New poll shows South Dakota will legalize both recreational and medical pot on Election Day

A majority of voters in South Dakota support legalizing both recreational and medicinal cannabis on November 3, a new poll released this week indicated.

South Dakota is the first state that will vote on legalizing both recreational sales and the medical use of cannabis this November 3. According to the survey released by Argus Leader Media and KELO-TV, 51% of voters appear to be in favor of recreational marijuana as opposed to 44% who said they would vote against the measure.

At the same time, the poll suggested much broader support for legalizing medical marijuana as 74% of voters said they will vote yes. On the other hand, only 23% of respondents said they intend to vote against medical pot, while 3% declared themselves undecided on the matter.

The same poll revealed a majority of voters will cast their ballots for Donald Trump in the presidential election.

“It shows what we are doing is working and it’s very encouraging, but again polls don’t equate into votes and for this to be beneficial people need to go to the polls,” executive director of New Approach South Dakota, the group behind the initiative for legal medical marijuana in the state, Melissa Mentele said.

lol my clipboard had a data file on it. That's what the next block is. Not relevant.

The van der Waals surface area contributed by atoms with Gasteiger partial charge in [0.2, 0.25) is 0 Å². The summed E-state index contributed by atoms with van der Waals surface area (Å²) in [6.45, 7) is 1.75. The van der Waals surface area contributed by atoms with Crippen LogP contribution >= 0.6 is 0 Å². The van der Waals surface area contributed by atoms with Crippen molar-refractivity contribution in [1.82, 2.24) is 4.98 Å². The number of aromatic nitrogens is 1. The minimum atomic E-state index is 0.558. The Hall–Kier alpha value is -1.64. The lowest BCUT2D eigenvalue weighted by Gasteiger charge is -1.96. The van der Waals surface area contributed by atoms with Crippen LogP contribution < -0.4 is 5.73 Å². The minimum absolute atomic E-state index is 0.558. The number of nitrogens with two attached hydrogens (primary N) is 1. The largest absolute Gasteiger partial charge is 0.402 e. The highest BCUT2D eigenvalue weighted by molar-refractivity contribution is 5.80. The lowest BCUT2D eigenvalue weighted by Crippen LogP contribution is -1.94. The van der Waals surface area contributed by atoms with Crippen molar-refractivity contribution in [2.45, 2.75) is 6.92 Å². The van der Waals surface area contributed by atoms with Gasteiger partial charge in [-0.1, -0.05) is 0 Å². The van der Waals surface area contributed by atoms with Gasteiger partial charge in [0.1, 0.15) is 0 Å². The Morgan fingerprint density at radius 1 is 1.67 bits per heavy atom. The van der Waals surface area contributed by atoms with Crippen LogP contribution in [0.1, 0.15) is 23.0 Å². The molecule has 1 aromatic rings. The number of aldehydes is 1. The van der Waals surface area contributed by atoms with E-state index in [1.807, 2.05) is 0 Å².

Among other states that will vote on measures to legalize marijuana on Election Day, New Jersey and Montana also appear likely to join the legal weed industry.

Although there appears to be wide support for legalizing weed in South Dakota, the state’s governor Kristi Noem has voiced her opposition against both Initiated Measure 26 (medical cannabis) and Constitutional Amendment A (recreational). In a recent ad, the Republican governor urged residents to vote on the measures.

Meanwhile in Mississippi, another state that will decide on medical marijuana on November 3, President Trump’s campaign asked the group promoting the initiative to stop claiming he supports their efforts.

The group, Mississippians for Compassionate Care, has been sending out letters that state both the president and a majority of Republicans support medical marijuana.

However, the Trump campaign sent a cease and desist letter to the group, claiming that “this unauthorized use of the President’s name in support of your group’s cause is unfair to Mississippi voters who may be led to vote ‘Yes’ on Initiative 65 on the false belief that President Trump supports the measure.” Trump, his campaign added, never stated his support for the initiative.

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